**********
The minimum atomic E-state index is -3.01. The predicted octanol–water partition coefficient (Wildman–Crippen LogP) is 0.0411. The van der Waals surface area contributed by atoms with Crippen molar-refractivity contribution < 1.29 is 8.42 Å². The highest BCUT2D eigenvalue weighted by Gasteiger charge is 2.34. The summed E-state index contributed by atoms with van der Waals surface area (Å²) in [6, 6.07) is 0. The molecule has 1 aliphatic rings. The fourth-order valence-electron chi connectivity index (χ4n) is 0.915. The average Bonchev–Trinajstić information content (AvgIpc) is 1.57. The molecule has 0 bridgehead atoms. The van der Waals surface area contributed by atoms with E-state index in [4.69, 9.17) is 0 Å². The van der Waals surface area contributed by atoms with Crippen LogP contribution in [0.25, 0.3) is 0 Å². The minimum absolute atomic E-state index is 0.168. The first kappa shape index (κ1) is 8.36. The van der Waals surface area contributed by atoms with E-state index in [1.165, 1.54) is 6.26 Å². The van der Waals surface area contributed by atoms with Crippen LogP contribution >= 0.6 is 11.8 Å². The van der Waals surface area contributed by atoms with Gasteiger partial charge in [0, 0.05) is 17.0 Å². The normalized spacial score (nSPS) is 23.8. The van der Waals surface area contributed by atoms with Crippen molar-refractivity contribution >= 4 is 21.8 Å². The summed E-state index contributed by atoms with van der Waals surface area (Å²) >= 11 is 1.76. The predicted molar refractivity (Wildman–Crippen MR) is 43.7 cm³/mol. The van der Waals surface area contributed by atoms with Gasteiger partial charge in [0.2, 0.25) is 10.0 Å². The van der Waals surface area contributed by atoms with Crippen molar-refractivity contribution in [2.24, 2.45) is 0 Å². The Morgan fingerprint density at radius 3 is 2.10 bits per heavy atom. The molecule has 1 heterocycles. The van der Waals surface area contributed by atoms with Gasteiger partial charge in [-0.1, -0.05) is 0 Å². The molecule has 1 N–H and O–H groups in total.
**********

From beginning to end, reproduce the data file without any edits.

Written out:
The minimum atomic E-state index is -3.01. The predicted octanol–water partition coefficient (Wildman–Crippen LogP) is 0.0411. The van der Waals surface area contributed by atoms with Crippen molar-refractivity contribution < 1.29 is 8.42 Å². The highest BCUT2D eigenvalue weighted by Gasteiger charge is 2.34. The summed E-state index contributed by atoms with van der Waals surface area (Å²) in [6, 6.07) is 0. The molecule has 1 aliphatic rings. The fourth-order valence-electron chi connectivity index (χ4n) is 0.915. The average Bonchev–Trinajstić information content (AvgIpc) is 1.57. The molecule has 0 bridgehead atoms. The van der Waals surface area contributed by atoms with E-state index in [4.69, 9.17) is 0 Å². The van der Waals surface area contributed by atoms with Crippen LogP contribution in [0.25, 0.3) is 0 Å². The minimum absolute atomic E-state index is 0.168. The first kappa shape index (κ1) is 8.36. The van der Waals surface area contributed by atoms with E-state index in [1.165, 1.54) is 6.26 Å². The van der Waals surface area contributed by atoms with Crippen LogP contribution >= 0.6 is 11.8 Å². The van der Waals surface area contributed by atoms with Gasteiger partial charge in [0, 0.05) is 17.0 Å². The normalized spacial score (nSPS) is 23.8. The van der Waals surface area contributed by atoms with Crippen molar-refractivity contribution >= 4 is 21.8 Å². The summed E-state index contributed by atoms with van der Waals surface area (Å²) >= 11 is 1.76. The predicted molar refractivity (Wildman–Crippen MR) is 43.7 cm³/mol. The van der Waals surface area contributed by atoms with Gasteiger partial charge in [0.2, 0.25) is 10.0 Å². The van der Waals surface area contributed by atoms with Crippen molar-refractivity contribution in [2.24, 2.45) is 0 Å². The Morgan fingerprint density at radius 3 is 2.10 bits per heavy atom. The molecule has 1 heterocycles. The van der Waals surface area contributed by atoms with Gasteiger partial charge in [-0.1, -0.05) is 0 Å². The molecule has 1 N–H and O–H groups in total.